* Spent, Joe Matt (Drawn and Quarterly) -- I suppose this is the sort of story anti-artcomix folks are talking about when they damn all artcomix with the "navel-gazey/autobio/masturbation" accusation. Fuck them, I love Matt's stuff. [Peepshow #13 (Spent Chapter 1) review].

* The Boys, Garth Ennis and Darick Robertson (Dynamite) -- Anyone who dismisses The Boys as mere foul-mouthed satire is missing one of the wildest and best superhero rides around. The book just gets better with every passing issue. [The Boys #8 review].

* Scott Pilgrim Gets It Together and League of Extraordinary Gentlemen: The Black Dossier, Bryan Lee O'Malley (Oni), and Alan Moore and Kevin O'Neill (DC/Wildstorm) -- All right, I haven't read these yet because they come out today. I admit it. But by this time tomorrow I will have likely read both, and based on previous volumes in both series, I have no doubt they belong on this list. If I'm wrong, I'll happily come back and edit this post. But I don't think I'll have to. Related: As much as I miss Moore's ABC line, I am pleased as punch for him that he's out from under his indentured servitude to DC, a company that has gone far out of its way to shit on him time and time again. And I look forward to supporting every project he chooses to create with any other publisher. DC really, really fucked up when they decided (multiple times) to alienate the best writer ever to work in comics, and they will likely lose hundreds of thousands of dollars or more in future revenue as a result of their petty, vindictive bullshit. Fuck anyone who had a hand in Moore's decision to separate himself permanently from the company.

And now, because there was just a lot of it, here's some of:

THE WORST of 2007

* Martha Washington Dies, Frank Miller and Dave Gibbons (Dark Horse) -- I don't know what I was expecting from this, but having really enjoyed the original series back when it debuted, this came as something of a shallow, pointless kick in the teeth. [Martha Washington Dies review].

* Green Lantern Sinestro Corps Special #1, Geoff Johns and Ethan Van Sciver (DC) -- Noogies. Fucking noogies. Who does Geoff Johns have pictures of, and what farm animal are they sodomizing, exactly? I can't believe anyone would even have to ask if Geoff Johns still sucks, but there it is. He sure as fuck does. [GLSCS #1 review].

* Tales from the Crypt #1, various (Papercutz) -- Very possibly the worst idea of the year, if not ever. [TFTC #1 review].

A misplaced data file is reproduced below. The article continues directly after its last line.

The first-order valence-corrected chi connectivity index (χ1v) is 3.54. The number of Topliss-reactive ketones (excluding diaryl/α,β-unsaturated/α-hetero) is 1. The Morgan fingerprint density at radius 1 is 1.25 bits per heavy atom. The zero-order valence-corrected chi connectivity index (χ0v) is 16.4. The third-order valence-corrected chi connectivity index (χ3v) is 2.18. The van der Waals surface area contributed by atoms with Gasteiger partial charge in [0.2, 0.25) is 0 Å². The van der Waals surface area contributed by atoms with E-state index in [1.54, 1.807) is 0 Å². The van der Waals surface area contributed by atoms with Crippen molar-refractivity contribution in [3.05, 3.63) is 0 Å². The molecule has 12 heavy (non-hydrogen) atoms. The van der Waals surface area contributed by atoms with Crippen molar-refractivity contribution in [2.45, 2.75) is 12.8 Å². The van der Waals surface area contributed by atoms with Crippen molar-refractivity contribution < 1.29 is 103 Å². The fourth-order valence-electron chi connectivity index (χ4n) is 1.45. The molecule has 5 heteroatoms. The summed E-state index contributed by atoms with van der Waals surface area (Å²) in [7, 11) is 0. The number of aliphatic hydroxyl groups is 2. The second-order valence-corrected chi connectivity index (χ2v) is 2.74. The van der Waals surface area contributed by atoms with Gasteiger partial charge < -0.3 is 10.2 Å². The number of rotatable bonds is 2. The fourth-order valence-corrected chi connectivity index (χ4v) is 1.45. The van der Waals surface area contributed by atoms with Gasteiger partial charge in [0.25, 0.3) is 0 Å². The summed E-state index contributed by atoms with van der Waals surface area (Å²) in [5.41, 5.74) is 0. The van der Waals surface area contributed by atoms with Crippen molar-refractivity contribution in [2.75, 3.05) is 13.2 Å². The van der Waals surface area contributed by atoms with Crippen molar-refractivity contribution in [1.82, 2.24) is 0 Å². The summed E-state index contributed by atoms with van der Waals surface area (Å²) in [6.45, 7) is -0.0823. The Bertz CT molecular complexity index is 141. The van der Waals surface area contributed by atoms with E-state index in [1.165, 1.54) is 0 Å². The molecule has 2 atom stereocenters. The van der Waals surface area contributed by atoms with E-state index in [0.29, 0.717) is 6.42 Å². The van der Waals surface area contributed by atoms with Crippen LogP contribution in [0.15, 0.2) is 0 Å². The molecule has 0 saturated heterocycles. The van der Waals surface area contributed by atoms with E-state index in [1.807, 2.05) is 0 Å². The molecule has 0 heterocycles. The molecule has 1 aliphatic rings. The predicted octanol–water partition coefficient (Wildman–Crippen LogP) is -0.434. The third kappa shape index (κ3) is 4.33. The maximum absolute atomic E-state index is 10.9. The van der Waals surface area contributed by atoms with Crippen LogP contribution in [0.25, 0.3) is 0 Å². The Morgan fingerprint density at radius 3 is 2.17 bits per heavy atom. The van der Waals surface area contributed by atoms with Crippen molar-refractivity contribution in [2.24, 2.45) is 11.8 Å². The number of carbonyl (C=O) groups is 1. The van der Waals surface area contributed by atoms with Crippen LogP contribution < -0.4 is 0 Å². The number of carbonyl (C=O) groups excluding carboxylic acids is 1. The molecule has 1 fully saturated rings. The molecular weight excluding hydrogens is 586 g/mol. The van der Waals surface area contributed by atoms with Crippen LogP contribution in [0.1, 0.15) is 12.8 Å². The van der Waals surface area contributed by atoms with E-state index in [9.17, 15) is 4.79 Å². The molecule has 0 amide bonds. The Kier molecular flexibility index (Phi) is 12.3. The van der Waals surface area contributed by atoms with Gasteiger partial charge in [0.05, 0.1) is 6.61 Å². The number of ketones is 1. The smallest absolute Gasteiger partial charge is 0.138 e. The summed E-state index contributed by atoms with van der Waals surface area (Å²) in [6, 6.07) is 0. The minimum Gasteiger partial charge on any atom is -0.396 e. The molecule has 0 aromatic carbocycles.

* Thor #1, J. Michael Straczynski and Oliver Coipel (Marvel) -- "How mightily it fails to impress," I said, proving just how pervasive Thor's pseudo-Shakespearean dialect might be. This was one big, malodorous turd in the mighty small punchbowl that is "what I expect from Marvel these days." [Thor #1 review].

* The Highwaymen #1 (DC/Wildstorm) -- The creators of this exercise in generic tedium were shocked when the title was canceled after a handful of issues. I sure as hell wasn't. [The Highwaymen #1 review].


What am I looking forward to in 2008? Hopefully more surprises like Crecy and I shall Destroy All The Civilized Planets, and more expected excellence like Criminal, All-Star Superman, Scott Pilgrim, anything by Rick Geary, and The Boys. And I really hope Dark Horse collects (in hardcover, goddamn it!) Kurt Busiek and Greg Ruth's Born on the Battlefield, one of the most compelling Conan stories ever presented. I'd also like to see Barry Windsor-Smith's Paradoxman collection from Fantagraphics, and see Marvel get its head out of its ass and release BWS's Thing graphic novel.

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Tuesday, July 17, 2007

Five by Five -- Once upon a time, Tom Spurgeon used to ask a new question at the end of every workweek and ask for a list of five answers. The feature was succinctly called "Five for Friday," and I enjoyed responding to it in its day. Since he's not doing it anymore, and since answering the questions was always a thought-provoking exercise, I thought I'd post some of my favourites here.

* Five Desert Island Comics

5. THE COMPLETE CRUMB COMICS. The older (and wiser) I get, the more I appreciate Crumb's skill as an artist, and more importantly, his fearless reportage about his own life and the world around him. Few artists have so completely, evocatively and fearlessly chronicled the era in which they lived, and how they lived in it, and I would want to have the Fantagraphics series with me on my desert island because it's literally every comic Crumb has ever done. You'll note that few creators in the history of comics could easily compile such a project, but Crumb's visionary retaining of all rights to his work have, no doubt, made the legal end of such a massive undertaking as easy as pie.

4. THE COMPLETE PEANUTS. If I'm limited to five series, you can bet that the previous entry and this one are my way of making sure that I have a ton of reading material to wile away the long days and nights with. THE COMPLETE PEANUTS will, by the time it's over (around my 50th birthday, egad!), collect a half-century of some of the very best comics ever created, by one of the artform's sublime masters. The Seth-designed hardcovers will look great on the shelves in my hut, too, in-between my coconut-shell bookends.